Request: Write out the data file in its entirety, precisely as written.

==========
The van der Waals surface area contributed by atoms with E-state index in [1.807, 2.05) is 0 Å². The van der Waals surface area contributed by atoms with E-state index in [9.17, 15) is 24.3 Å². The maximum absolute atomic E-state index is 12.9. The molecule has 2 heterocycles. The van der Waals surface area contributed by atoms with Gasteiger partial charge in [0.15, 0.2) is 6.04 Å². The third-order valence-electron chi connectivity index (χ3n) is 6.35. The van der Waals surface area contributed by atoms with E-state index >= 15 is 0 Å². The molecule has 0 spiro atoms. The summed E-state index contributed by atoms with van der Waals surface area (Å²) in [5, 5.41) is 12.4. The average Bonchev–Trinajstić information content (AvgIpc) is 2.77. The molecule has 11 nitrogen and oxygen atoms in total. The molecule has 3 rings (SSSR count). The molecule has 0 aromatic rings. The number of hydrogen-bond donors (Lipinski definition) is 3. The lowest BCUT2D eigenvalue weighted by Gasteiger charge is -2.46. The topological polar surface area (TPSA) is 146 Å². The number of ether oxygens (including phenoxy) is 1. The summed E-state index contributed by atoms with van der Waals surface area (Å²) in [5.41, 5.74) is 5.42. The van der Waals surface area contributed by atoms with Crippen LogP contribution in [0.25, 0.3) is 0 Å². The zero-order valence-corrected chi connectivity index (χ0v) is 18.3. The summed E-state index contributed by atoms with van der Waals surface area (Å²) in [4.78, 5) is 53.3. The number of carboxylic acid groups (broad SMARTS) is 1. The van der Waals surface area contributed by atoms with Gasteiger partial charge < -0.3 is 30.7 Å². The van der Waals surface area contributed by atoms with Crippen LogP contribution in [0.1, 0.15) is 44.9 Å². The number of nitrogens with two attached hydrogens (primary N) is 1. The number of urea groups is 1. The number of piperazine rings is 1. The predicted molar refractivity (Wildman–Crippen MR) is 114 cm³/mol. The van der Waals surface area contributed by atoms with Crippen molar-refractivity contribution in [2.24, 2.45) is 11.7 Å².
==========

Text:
The van der Waals surface area contributed by atoms with E-state index in [1.807, 2.05) is 0 Å². The van der Waals surface area contributed by atoms with E-state index in [9.17, 15) is 24.3 Å². The maximum absolute atomic E-state index is 12.9. The molecule has 2 heterocycles. The van der Waals surface area contributed by atoms with Gasteiger partial charge in [0.15, 0.2) is 6.04 Å². The third-order valence-electron chi connectivity index (χ3n) is 6.35. The van der Waals surface area contributed by atoms with E-state index >= 15 is 0 Å². The molecule has 0 spiro atoms. The summed E-state index contributed by atoms with van der Waals surface area (Å²) in [5, 5.41) is 12.4. The average Bonchev–Trinajstić information content (AvgIpc) is 2.77. The molecule has 11 nitrogen and oxygen atoms in total. The molecule has 3 rings (SSSR count). The molecule has 0 aromatic rings. The number of hydrogen-bond donors (Lipinski definition) is 3. The lowest BCUT2D eigenvalue weighted by Gasteiger charge is -2.46. The topological polar surface area (TPSA) is 146 Å². The number of ether oxygens (including phenoxy) is 1. The summed E-state index contributed by atoms with van der Waals surface area (Å²) in [5.41, 5.74) is 5.42. The van der Waals surface area contributed by atoms with Crippen LogP contribution in [0.25, 0.3) is 0 Å². The zero-order valence-corrected chi connectivity index (χ0v) is 18.3. The summed E-state index contributed by atoms with van der Waals surface area (Å²) in [4.78, 5) is 53.3. The number of carboxylic acid groups (broad SMARTS) is 1. The van der Waals surface area contributed by atoms with Gasteiger partial charge < -0.3 is 30.7 Å². The van der Waals surface area contributed by atoms with Crippen LogP contribution in [0.1, 0.15) is 44.9 Å². The number of nitrogens with two attached hydrogens (primary N) is 1. The number of urea groups is 1. The number of piperazine rings is 1. The predicted molar refractivity (Wildman–Crippen MR) is 114 cm³/mol. The van der Waals surface area contributed by atoms with Crippen molar-refractivity contribution in [2.24, 2.45) is 11.7 Å².